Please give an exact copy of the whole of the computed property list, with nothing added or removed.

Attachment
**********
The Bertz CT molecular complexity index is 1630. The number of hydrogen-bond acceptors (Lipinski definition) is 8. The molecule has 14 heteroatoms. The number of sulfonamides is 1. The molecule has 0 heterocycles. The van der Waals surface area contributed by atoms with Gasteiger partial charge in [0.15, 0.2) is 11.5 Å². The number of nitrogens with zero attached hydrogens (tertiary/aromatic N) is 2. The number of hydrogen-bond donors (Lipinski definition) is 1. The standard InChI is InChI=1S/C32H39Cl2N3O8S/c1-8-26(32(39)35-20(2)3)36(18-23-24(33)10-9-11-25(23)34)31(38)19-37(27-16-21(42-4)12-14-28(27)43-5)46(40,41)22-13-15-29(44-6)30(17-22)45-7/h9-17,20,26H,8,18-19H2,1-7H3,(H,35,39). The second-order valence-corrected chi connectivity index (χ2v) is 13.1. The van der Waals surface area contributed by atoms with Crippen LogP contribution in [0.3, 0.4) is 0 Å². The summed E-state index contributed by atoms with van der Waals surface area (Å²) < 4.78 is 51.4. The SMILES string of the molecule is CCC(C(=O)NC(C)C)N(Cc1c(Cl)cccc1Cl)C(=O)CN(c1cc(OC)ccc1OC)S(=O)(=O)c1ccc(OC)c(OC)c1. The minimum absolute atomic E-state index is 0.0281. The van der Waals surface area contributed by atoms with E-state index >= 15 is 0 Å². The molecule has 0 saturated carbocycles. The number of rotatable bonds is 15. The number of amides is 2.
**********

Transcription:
The Bertz CT molecular complexity index is 1630. The number of hydrogen-bond acceptors (Lipinski definition) is 8. The molecule has 14 heteroatoms. The number of sulfonamides is 1. The molecule has 0 heterocycles. The van der Waals surface area contributed by atoms with Gasteiger partial charge in [0.15, 0.2) is 11.5 Å². The number of nitrogens with zero attached hydrogens (tertiary/aromatic N) is 2. The number of hydrogen-bond donors (Lipinski definition) is 1. The standard InChI is InChI=1S/C32H39Cl2N3O8S/c1-8-26(32(39)35-20(2)3)36(18-23-24(33)10-9-11-25(23)34)31(38)19-37(27-16-21(42-4)12-14-28(27)43-5)46(40,41)22-13-15-29(44-6)30(17-22)45-7/h9-17,20,26H,8,18-19H2,1-7H3,(H,35,39). The second-order valence-corrected chi connectivity index (χ2v) is 13.1. The van der Waals surface area contributed by atoms with Crippen LogP contribution in [0.3, 0.4) is 0 Å². The summed E-state index contributed by atoms with van der Waals surface area (Å²) < 4.78 is 51.4. The SMILES string of the molecule is CCC(C(=O)NC(C)C)N(Cc1c(Cl)cccc1Cl)C(=O)CN(c1cc(OC)ccc1OC)S(=O)(=O)c1ccc(OC)c(OC)c1. The minimum absolute atomic E-state index is 0.0281. The van der Waals surface area contributed by atoms with E-state index >= 15 is 0 Å². The molecule has 0 saturated carbocycles. The number of rotatable bonds is 15. The number of amides is 2.